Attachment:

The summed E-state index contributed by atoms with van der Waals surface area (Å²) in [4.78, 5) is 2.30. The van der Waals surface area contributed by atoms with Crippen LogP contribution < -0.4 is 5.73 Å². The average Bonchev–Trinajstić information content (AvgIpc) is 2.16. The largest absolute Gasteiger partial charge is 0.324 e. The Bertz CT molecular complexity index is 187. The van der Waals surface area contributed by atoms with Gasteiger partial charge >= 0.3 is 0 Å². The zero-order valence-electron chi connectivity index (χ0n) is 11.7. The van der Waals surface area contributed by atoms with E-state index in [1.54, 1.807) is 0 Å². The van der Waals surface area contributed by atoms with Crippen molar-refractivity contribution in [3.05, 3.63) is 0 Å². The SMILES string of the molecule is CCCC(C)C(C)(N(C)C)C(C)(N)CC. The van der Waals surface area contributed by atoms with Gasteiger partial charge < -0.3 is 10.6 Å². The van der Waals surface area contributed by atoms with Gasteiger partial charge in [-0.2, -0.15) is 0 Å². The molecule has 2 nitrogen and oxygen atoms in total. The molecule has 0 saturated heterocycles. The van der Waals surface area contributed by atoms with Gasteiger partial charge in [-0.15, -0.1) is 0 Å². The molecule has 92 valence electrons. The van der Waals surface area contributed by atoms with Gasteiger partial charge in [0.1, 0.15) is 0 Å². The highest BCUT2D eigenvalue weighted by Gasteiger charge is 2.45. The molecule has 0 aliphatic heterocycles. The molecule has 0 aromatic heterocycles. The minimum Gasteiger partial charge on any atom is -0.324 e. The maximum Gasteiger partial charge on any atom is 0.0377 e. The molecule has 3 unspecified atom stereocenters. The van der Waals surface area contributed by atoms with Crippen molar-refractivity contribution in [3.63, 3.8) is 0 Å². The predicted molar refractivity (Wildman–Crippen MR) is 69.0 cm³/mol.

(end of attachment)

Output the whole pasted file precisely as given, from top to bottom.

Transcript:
The summed E-state index contributed by atoms with van der Waals surface area (Å²) in [4.78, 5) is 2.30. The van der Waals surface area contributed by atoms with Crippen LogP contribution < -0.4 is 5.73 Å². The average Bonchev–Trinajstić information content (AvgIpc) is 2.16. The largest absolute Gasteiger partial charge is 0.324 e. The Bertz CT molecular complexity index is 187. The van der Waals surface area contributed by atoms with Gasteiger partial charge >= 0.3 is 0 Å². The zero-order valence-electron chi connectivity index (χ0n) is 11.7. The van der Waals surface area contributed by atoms with E-state index in [1.54, 1.807) is 0 Å². The van der Waals surface area contributed by atoms with Crippen molar-refractivity contribution in [3.05, 3.63) is 0 Å². The SMILES string of the molecule is CCCC(C)C(C)(N(C)C)C(C)(N)CC. The van der Waals surface area contributed by atoms with Gasteiger partial charge < -0.3 is 10.6 Å². The van der Waals surface area contributed by atoms with Gasteiger partial charge in [-0.2, -0.15) is 0 Å². The molecule has 2 nitrogen and oxygen atoms in total. The molecule has 0 saturated heterocycles. The van der Waals surface area contributed by atoms with Gasteiger partial charge in [-0.15, -0.1) is 0 Å². The molecule has 92 valence electrons. The van der Waals surface area contributed by atoms with Gasteiger partial charge in [0.1, 0.15) is 0 Å². The highest BCUT2D eigenvalue weighted by Gasteiger charge is 2.45. The molecule has 0 aliphatic heterocycles. The molecule has 0 aromatic heterocycles. The minimum Gasteiger partial charge on any atom is -0.324 e. The maximum Gasteiger partial charge on any atom is 0.0377 e. The molecule has 3 unspecified atom stereocenters. The van der Waals surface area contributed by atoms with Crippen molar-refractivity contribution in [3.63, 3.8) is 0 Å². The predicted molar refractivity (Wildman–Crippen MR) is 69.0 cm³/mol.